It would acknowledge the limits and obstacles in current U.S. social policy. It would recognize that government cannot replace the family, church, synagogue, community and neighborhood organizations, or the other “little platoons of society” that alleviate the distress of children and families and support their healthy functioning and development.
Also, a broader policy approach would affirm the importance and value of efforts that support authentic, trusting relationships between children, their caregivers, and others in a child’s life. A policy that in any way compromised the integrity of families, civil society, or the other nodes in the community networks that support children and families would not lead to better outcomes for children, no matter the dollar amount invested.
A strong comprehensive early childhood policy also would recognize the interconnections between systems and policies, and seek to leverage those interconnections to improve outcomes for children. For instance, a policy might require the Department of Labor to implement programs to maximize support for families with young children; a policy might also require Housing and Urban Development to consider how the built environment can help support families with young children, and so on.
Moynihan observed that: “Programs relate to a single part of the system; policy seeks to respond to the system in its entirety.” In other words, the program approach seeks to address specific situations and to intervene to preserve or change those situations. The F-35 fighter jet is a program, not our entire defense policy. In early childhood, we too often take the F-35 (programs like child care subsidies or home-visiting) and never demand the larger more comprehensive defense policy.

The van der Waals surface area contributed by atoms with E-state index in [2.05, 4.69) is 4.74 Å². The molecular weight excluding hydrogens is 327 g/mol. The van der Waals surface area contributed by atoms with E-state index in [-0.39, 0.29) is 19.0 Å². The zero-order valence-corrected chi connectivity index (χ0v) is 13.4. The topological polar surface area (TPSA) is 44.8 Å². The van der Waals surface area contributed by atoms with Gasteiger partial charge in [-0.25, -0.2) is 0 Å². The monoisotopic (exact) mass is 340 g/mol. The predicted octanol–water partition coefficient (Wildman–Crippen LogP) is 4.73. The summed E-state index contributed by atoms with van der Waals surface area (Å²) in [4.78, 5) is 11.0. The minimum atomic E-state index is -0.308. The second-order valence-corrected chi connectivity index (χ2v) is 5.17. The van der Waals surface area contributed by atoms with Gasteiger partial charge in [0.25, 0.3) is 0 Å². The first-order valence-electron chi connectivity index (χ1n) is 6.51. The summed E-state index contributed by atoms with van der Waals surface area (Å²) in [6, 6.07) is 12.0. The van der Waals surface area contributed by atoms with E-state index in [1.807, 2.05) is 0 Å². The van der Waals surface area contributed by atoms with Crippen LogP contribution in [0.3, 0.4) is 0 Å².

Over the last decade, many local governments have established large-scale early childhood programs, primarily pre-K programs. Such programs undoubtedly have great benefit when they are high quality, embed continuous program improvement strategies, and are contextually appropriate. Elected leaders who established these programs deserve our praise. However, these programs do not usually represent the establishment of an early childhood policy in these jurisdictions. We can and must do better for our children by adopting a more explicit and comprehensive policy approach. We’ve done it before with everything from employment policy to defense policy, and we can certainly do it again.
A recent biographer has observed that throughout his career Moynihan believed deeply that the United States possessed a moral commitment and responsibility to its children. We have not yet embraced a national policy that matches the gravity and seriousness of our duties to our nation’s children. As a result, our successes have too often been sporadic, our energy misdirected, and opportunity for too many of our children unrealized. May it not be so in the future.
Joe Waters is the co-founder and CEO of Capita. A nonprofit startup ideas lab, Capita works at the intersection of research, policy, social innovation, design, and the arts to explore how the great cultural and social transformations of our day affect young children, and to foster a future in which children and their families flourish. Joe also serves as a Senior Advisor to Openfields, a social innovation and impact consultancy. Prior to starting Capita, Joe was the Executive Vice President of the Institute for Child Success. He is a member of the Board of Directors of AIR Serenbe and the Felician Center. He graduated from Furman University (BA, history) and earned a master’s degree in divinity from Duke University.
Sara Peters currently serves as the Director of Policy and Evidence at Project Evident. Previously, she served as the Director of Social Innovation at the Sorenson Impact Center, where she led the Center’s Pay for Success practice and social impact finance portfolio. She has also served as a policy consultant to several nonprofits that provide educational programming and supports to underserved children. Sara holds a BA from Princeton University in Politics and an MPP from the University of Cambridge. She serves on Capita’s Board of Directors.